Elizabeth River, a six-mile-long tidal estuary at the southern end of the Chesapeake Bay, was almost a dead river in 1993. It was nearly killed off by industrial pollution, but it rated a C average for healthiness this year.
That got scientists excited. Elizabeth River is one of the three most toxic rivers on the Chesapeake Bay, according to the Elizabeth River Project, an organization working to restore the river.
“The notoriously polluted Southern Branch of the Elizabeth River shows the most improving trends,” according to this year’s report. Industrial waste has been dumped into that section since before the American Revolution and it’s been considered “devoid of life.”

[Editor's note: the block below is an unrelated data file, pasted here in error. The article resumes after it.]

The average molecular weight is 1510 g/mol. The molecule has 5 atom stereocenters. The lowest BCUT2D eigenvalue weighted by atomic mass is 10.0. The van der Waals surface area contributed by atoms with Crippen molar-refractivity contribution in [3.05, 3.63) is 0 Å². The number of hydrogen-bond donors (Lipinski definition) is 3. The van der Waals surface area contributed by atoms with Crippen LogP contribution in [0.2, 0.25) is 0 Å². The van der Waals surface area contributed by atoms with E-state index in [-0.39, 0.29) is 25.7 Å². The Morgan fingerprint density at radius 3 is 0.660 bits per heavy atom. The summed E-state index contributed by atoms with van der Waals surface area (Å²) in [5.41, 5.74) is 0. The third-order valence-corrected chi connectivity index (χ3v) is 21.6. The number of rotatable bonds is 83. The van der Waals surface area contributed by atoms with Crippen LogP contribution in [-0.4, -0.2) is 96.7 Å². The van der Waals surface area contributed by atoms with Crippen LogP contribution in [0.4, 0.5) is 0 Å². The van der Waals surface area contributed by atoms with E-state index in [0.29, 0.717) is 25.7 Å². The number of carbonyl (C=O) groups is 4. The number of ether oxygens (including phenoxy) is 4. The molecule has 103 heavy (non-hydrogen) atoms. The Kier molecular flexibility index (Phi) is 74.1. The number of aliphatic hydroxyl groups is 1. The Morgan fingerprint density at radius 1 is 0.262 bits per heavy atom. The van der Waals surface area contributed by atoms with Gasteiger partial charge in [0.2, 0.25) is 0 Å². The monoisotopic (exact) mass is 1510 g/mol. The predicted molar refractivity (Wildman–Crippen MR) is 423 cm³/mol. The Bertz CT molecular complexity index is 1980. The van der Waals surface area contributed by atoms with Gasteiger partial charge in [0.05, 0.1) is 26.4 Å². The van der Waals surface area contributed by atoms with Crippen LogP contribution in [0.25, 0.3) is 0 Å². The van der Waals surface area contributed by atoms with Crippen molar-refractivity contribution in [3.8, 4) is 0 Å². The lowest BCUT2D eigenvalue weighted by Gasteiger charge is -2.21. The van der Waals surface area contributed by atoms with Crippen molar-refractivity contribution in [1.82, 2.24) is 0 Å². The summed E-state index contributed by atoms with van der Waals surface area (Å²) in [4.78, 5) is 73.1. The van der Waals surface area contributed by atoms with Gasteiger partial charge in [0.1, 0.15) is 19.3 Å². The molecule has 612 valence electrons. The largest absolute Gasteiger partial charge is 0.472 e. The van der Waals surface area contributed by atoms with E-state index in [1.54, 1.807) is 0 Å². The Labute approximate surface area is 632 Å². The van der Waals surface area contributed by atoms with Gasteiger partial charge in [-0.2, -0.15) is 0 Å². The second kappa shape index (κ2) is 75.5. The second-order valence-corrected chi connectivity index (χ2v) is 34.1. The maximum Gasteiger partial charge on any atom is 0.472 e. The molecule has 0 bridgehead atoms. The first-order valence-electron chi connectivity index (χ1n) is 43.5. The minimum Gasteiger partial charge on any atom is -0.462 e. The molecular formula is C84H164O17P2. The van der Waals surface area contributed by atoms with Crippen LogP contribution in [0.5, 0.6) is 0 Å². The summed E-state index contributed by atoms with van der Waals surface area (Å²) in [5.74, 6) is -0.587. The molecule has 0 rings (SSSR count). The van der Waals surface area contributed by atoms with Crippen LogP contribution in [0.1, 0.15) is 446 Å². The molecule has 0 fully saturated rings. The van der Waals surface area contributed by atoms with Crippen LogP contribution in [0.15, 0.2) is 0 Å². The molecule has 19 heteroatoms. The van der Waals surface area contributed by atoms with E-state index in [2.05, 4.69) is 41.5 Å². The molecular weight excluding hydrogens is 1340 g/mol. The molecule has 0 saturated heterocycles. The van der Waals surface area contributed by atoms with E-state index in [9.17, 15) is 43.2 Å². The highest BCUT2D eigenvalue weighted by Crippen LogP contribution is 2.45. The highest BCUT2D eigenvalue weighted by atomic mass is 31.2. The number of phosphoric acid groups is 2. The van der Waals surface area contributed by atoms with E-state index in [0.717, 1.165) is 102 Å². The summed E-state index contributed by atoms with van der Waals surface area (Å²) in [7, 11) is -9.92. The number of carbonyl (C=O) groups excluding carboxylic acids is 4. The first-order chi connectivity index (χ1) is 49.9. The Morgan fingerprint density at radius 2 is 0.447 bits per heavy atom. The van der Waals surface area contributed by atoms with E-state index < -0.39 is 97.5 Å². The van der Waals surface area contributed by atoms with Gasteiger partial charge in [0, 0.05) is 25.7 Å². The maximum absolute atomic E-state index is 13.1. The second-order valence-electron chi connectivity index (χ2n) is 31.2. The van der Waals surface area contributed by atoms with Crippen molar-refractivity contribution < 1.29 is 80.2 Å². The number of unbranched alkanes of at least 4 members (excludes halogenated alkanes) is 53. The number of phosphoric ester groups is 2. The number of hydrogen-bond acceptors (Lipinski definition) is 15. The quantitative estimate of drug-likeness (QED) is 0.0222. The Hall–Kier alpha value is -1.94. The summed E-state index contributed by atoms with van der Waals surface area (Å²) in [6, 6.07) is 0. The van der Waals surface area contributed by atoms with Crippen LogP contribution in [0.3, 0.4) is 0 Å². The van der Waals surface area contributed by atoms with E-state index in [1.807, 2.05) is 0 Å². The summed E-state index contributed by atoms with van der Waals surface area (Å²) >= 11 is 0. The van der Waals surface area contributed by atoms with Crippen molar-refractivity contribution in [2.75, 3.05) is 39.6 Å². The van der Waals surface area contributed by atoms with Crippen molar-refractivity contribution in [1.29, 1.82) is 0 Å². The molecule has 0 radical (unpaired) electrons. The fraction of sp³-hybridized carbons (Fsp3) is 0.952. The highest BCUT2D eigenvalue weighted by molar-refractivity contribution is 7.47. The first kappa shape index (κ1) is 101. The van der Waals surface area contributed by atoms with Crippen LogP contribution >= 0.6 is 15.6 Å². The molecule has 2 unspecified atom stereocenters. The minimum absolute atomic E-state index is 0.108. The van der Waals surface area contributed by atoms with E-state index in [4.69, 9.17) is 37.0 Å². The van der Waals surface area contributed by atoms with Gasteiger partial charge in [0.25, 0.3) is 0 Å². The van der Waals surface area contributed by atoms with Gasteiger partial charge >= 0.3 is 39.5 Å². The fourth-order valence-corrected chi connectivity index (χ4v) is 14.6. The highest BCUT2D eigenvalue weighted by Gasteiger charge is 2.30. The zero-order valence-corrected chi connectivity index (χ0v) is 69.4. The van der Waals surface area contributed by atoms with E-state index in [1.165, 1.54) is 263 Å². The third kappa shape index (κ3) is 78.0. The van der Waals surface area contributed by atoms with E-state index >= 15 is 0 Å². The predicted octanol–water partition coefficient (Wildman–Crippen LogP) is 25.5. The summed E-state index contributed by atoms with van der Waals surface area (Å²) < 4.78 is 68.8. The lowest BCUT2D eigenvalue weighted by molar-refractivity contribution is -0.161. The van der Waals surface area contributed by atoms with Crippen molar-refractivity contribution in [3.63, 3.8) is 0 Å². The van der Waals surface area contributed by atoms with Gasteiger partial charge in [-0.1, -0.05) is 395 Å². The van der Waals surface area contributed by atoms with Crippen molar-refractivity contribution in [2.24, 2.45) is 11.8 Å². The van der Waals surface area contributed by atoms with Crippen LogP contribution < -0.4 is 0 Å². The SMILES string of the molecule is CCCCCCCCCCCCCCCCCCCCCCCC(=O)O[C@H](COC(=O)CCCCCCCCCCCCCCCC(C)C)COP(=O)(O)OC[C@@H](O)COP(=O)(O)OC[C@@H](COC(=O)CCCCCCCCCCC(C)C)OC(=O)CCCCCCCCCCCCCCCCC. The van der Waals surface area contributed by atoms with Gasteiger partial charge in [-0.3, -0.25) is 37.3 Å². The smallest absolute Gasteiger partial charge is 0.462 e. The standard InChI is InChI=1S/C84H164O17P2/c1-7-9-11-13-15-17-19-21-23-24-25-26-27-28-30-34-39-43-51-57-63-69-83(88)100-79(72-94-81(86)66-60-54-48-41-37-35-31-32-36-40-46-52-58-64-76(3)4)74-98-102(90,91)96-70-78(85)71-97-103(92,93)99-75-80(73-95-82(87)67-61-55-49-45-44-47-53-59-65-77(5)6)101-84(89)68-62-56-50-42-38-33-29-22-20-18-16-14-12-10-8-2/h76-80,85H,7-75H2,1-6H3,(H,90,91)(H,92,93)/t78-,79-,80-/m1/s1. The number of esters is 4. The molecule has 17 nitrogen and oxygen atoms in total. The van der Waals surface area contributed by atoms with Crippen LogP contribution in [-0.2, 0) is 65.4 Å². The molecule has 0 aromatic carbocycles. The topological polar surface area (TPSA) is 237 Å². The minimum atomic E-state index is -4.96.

Part of the problem is that it is not a freshwater river flushing out the pollutants; it’s basically a Chesapeake Bay holding-pond with five fingers where the water spreads or lowers based on the tide. During high tide, the pollution is pushed back up the fingers.
While the river is seeing improvement, some of its tributaries (fingers) are still in bad shape, with the Southern and Eastern branches getting “D’s” and the rest of the branches getting C’s. Two smaller sections, Broad Creek and Indian River, received F’s.
While more fish are being found in the river, Virginia health officials still warn against eating them due to high PCB levels. But hey, Elizabeth River is improving.
Read the entire report at elizabethriver.org.